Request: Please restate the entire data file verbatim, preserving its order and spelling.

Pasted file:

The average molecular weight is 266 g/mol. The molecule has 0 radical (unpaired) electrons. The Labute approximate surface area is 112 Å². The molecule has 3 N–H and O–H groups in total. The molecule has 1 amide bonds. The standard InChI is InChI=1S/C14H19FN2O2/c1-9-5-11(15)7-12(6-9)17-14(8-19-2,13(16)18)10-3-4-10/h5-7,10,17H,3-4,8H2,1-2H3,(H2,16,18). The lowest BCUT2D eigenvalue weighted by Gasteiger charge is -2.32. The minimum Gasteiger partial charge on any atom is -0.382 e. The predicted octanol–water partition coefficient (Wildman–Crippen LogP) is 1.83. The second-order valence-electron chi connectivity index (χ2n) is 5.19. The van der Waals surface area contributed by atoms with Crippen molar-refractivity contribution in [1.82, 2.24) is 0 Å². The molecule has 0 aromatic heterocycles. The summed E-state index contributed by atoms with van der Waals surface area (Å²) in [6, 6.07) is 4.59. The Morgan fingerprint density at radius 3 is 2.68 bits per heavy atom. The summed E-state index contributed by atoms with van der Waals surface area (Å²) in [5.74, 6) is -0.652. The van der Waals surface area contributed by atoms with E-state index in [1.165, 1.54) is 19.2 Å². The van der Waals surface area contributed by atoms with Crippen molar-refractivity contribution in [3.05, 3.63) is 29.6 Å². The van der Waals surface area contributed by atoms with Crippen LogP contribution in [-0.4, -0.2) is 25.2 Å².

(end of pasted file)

The average molecular weight is 266 g/mol. The molecule has 0 radical (unpaired) electrons. The Labute approximate surface area is 112 Å². The molecule has 3 N–H and O–H groups in total. The molecule has 1 amide bonds. The standard InChI is InChI=1S/C14H19FN2O2/c1-9-5-11(15)7-12(6-9)17-14(8-19-2,13(16)18)10-3-4-10/h5-7,10,17H,3-4,8H2,1-2H3,(H2,16,18). The lowest BCUT2D eigenvalue weighted by Gasteiger charge is -2.32. The minimum Gasteiger partial charge on any atom is -0.382 e. The predicted octanol–water partition coefficient (Wildman–Crippen LogP) is 1.83. The second-order valence-electron chi connectivity index (χ2n) is 5.19. The van der Waals surface area contributed by atoms with Crippen molar-refractivity contribution in [1.82, 2.24) is 0 Å². The molecule has 0 aromatic heterocycles. The summed E-state index contributed by atoms with van der Waals surface area (Å²) in [6, 6.07) is 4.59. The Morgan fingerprint density at radius 3 is 2.68 bits per heavy atom. The summed E-state index contributed by atoms with van der Waals surface area (Å²) in [5.74, 6) is -0.652. The van der Waals surface area contributed by atoms with E-state index in [1.165, 1.54) is 19.2 Å². The van der Waals surface area contributed by atoms with Crippen molar-refractivity contribution in [3.05, 3.63) is 29.6 Å². The van der Waals surface area contributed by atoms with Crippen LogP contribution in [-0.4, -0.2) is 25.2 Å².